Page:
New Zealand shares gained, led by Stride Property and Warehouse Group, while dual-listed Westpac Banking Corp and Australia & New Zealand Banking Group fell.
The S&P/NZX50 Index rose 11.43 points, or 0.1 per cent, to 7,682.29. Within the index, 22 stocks rose, 17 fell and 11 were unchanged. Turnover was $147 million.
The market has defied regional trends to gain today, with Asian markets down, Matthew Goodson, managing director at Salt Funds Management, said. At 5:10pm New Zealand time, the ASX 200 was down 0.8 per cent while Japan's Nikkei 400 had fallen 0.7 per cent.
Stride Property led the index, up 1.8 per cent to $1.71, while Auckland International Airport gained 1.7 per cent to $7.13 and Genesis Energy rose 1 per cent to $2.59.
Sky Network Television was the worst performer, down 2.2 per cent to $3.49, with Vista Group down 0.7 per cent to $5.90 and Ryman Healthcare falling 0.7 per cent to $8.98.
Westpac fell 1.5 per cent to $34.08 and ANZ Bank dropped 1.1 per cent to $31.72, continuing to give up gains made last week when the Australian Prudential Regulation Authority (APRA) released its new "capital adequacy" targets, requiring a 150-basis-point increase in the minimum safety reserves that must be held by the big four banks there, less than what some observers feared.
Fletcher Building dipped 0.1 per cent to $7.47. The stock dropped 6.2 per cent last Thursday, and another 1.5 per cent on Friday, after the company slashed full-year earnings guidance and flagged an impairment against Australian assets, with chief executive Mark Adamson gone immediately.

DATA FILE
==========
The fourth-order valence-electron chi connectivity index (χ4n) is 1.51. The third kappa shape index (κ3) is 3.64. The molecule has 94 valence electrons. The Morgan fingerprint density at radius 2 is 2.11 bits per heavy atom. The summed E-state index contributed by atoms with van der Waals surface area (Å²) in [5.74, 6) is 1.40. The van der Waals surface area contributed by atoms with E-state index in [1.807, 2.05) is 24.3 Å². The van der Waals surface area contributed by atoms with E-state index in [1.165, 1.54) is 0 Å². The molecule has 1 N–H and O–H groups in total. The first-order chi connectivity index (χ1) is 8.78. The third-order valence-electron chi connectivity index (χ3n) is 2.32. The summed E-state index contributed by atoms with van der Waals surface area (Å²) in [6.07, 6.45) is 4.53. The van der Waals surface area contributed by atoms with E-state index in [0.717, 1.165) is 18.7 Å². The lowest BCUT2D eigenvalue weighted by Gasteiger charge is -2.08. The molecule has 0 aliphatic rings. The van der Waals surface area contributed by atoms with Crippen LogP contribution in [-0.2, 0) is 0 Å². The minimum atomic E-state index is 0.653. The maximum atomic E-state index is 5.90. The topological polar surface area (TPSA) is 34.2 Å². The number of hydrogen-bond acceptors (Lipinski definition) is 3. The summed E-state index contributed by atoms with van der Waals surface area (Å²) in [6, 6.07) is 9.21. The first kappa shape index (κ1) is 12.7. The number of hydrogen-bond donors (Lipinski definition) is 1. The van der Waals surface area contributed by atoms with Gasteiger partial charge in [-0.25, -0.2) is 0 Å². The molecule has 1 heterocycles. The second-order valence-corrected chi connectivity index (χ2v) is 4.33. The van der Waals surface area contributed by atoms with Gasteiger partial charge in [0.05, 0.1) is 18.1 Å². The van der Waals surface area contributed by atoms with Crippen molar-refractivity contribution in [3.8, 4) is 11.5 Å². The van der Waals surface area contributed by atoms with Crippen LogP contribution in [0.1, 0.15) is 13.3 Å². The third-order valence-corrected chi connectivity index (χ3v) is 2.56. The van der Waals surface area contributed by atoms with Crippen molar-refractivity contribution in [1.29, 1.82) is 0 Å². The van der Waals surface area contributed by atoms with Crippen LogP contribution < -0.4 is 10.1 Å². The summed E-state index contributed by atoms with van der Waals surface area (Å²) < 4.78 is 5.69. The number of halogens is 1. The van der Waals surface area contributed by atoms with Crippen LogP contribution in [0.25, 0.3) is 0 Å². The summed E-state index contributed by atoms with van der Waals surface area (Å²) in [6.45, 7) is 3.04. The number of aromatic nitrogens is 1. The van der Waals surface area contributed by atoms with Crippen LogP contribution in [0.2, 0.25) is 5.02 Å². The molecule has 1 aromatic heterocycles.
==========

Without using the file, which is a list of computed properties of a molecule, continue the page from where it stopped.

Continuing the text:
The company's operating earnings in the year ended June 30 were about $525m, down from $682m in 2016 and below the $610m-to-$650m range the company gave in March, itself a 15 per cent downgrade against earlier guidance because of problems with two major construction projects.
"It has stabilised, the thing supporting Fletcher is that on simple PE ratios it appears very cheap compared to Australian competitors, unsurprisingly it has quite a lot of Australian ownership," Goodson said. "It's a bit of a battle between good forces and bad news like the state of the housing cycle in New Zealand."
Outside the benchmark index, Warehouse gained 2.2 per cent to $2.28. The retailer is selling its financial services business to a subsidiary of SBS Bank for $18m, although most of that will be offset by an impairment.
The sale to SBS's Finance Now is expected to be completed within the next five weeks, Warehouse said, adding that the deal is expected to result in a non-cash impairment of software assets of approximately $16m in its full-year results for 2017.
In March, the company reported a 76 per cent drop in first-half profit to $13.6m after it took a $22.7m impairment charge against the financial services unit, recognised restructuring costs and earned less from its Red Shed department stores.
"It's been tough for them for quite some time, it certainly was far from meeting the original projections, Goodson said. "The diversification strategy which didn't work, it looks like the correct strategic direction from what the share price indicates, but it was clearly a very costly foray. It leaves the Warehouse, in common with many retailers in that discount department category, having done quite a bit of expansion prior to the GFC and sales haven't come through since, though that is more of an issue overseas."